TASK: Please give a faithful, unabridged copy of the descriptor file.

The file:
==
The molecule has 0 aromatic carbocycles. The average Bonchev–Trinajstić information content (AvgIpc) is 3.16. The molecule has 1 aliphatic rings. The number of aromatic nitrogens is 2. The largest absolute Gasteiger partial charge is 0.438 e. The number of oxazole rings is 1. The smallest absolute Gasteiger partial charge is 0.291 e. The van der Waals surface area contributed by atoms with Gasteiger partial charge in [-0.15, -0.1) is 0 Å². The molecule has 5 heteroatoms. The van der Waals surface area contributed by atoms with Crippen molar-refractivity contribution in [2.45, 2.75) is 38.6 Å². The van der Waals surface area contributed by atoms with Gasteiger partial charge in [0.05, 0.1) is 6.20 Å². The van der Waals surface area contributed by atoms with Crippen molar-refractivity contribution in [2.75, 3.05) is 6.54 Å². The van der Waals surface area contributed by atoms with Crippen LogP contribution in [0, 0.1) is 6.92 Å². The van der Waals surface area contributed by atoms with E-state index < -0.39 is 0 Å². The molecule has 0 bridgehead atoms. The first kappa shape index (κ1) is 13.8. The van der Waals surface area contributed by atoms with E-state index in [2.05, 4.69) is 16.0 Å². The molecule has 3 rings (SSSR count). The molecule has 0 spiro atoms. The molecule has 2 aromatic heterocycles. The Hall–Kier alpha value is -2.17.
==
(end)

The molecule has 0 aromatic carbocycles. The average Bonchev–Trinajstić information content (AvgIpc) is 3.16. The molecule has 1 aliphatic rings. The number of aromatic nitrogens is 2. The largest absolute Gasteiger partial charge is 0.438 e. The number of oxazole rings is 1. The smallest absolute Gasteiger partial charge is 0.291 e. The van der Waals surface area contributed by atoms with Gasteiger partial charge in [-0.15, -0.1) is 0 Å². The molecule has 5 heteroatoms. The van der Waals surface area contributed by atoms with Crippen molar-refractivity contribution in [2.45, 2.75) is 38.6 Å². The van der Waals surface area contributed by atoms with Gasteiger partial charge in [0.05, 0.1) is 6.20 Å². The van der Waals surface area contributed by atoms with Crippen molar-refractivity contribution in [2.75, 3.05) is 6.54 Å². The van der Waals surface area contributed by atoms with Crippen LogP contribution in [0, 0.1) is 6.92 Å². The van der Waals surface area contributed by atoms with E-state index < -0.39 is 0 Å². The molecule has 0 bridgehead atoms. The first kappa shape index (κ1) is 13.8. The van der Waals surface area contributed by atoms with E-state index in [2.05, 4.69) is 16.0 Å². The molecule has 3 rings (SSSR count). The molecule has 0 spiro atoms. The molecule has 2 aromatic heterocycles. The Hall–Kier alpha value is -2.17.